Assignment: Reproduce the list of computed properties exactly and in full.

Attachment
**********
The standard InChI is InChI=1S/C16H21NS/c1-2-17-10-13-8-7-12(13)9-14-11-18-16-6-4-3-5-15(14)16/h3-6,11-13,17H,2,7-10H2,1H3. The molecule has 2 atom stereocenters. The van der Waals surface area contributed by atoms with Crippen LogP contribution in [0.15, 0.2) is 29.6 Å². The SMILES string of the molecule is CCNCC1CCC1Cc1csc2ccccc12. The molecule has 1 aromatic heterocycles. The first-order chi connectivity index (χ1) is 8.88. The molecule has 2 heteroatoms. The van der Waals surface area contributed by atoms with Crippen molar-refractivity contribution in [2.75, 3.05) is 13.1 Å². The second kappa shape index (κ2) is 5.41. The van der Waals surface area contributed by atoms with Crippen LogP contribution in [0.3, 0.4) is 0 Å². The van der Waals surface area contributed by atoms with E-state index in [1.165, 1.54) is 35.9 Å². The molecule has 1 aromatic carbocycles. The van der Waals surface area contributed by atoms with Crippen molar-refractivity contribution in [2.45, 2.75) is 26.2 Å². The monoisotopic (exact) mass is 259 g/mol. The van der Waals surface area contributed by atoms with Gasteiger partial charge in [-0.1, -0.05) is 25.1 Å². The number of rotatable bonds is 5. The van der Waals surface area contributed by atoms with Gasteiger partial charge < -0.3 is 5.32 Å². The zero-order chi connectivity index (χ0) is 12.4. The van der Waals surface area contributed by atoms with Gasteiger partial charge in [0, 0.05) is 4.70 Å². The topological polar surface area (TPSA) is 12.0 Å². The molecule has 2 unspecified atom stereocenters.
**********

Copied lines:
The standard InChI is InChI=1S/C16H21NS/c1-2-17-10-13-8-7-12(13)9-14-11-18-16-6-4-3-5-15(14)16/h3-6,11-13,17H,2,7-10H2,1H3. The molecule has 2 atom stereocenters. The van der Waals surface area contributed by atoms with Crippen LogP contribution in [0.15, 0.2) is 29.6 Å². The SMILES string of the molecule is CCNCC1CCC1Cc1csc2ccccc12. The molecule has 1 aromatic heterocycles. The first-order chi connectivity index (χ1) is 8.88. The molecule has 2 heteroatoms. The van der Waals surface area contributed by atoms with Crippen molar-refractivity contribution in [2.75, 3.05) is 13.1 Å². The second kappa shape index (κ2) is 5.41. The van der Waals surface area contributed by atoms with Crippen LogP contribution in [0.3, 0.4) is 0 Å². The van der Waals surface area contributed by atoms with E-state index in [1.165, 1.54) is 35.9 Å². The molecule has 1 aromatic carbocycles. The van der Waals surface area contributed by atoms with Crippen molar-refractivity contribution in [2.45, 2.75) is 26.2 Å². The monoisotopic (exact) mass is 259 g/mol. The van der Waals surface area contributed by atoms with Gasteiger partial charge in [-0.1, -0.05) is 25.1 Å². The number of rotatable bonds is 5. The van der Waals surface area contributed by atoms with Gasteiger partial charge < -0.3 is 5.32 Å². The zero-order chi connectivity index (χ0) is 12.4. The van der Waals surface area contributed by atoms with Gasteiger partial charge in [0, 0.05) is 4.70 Å². The topological polar surface area (TPSA) is 12.0 Å². The molecule has 2 unspecified atom stereocenters.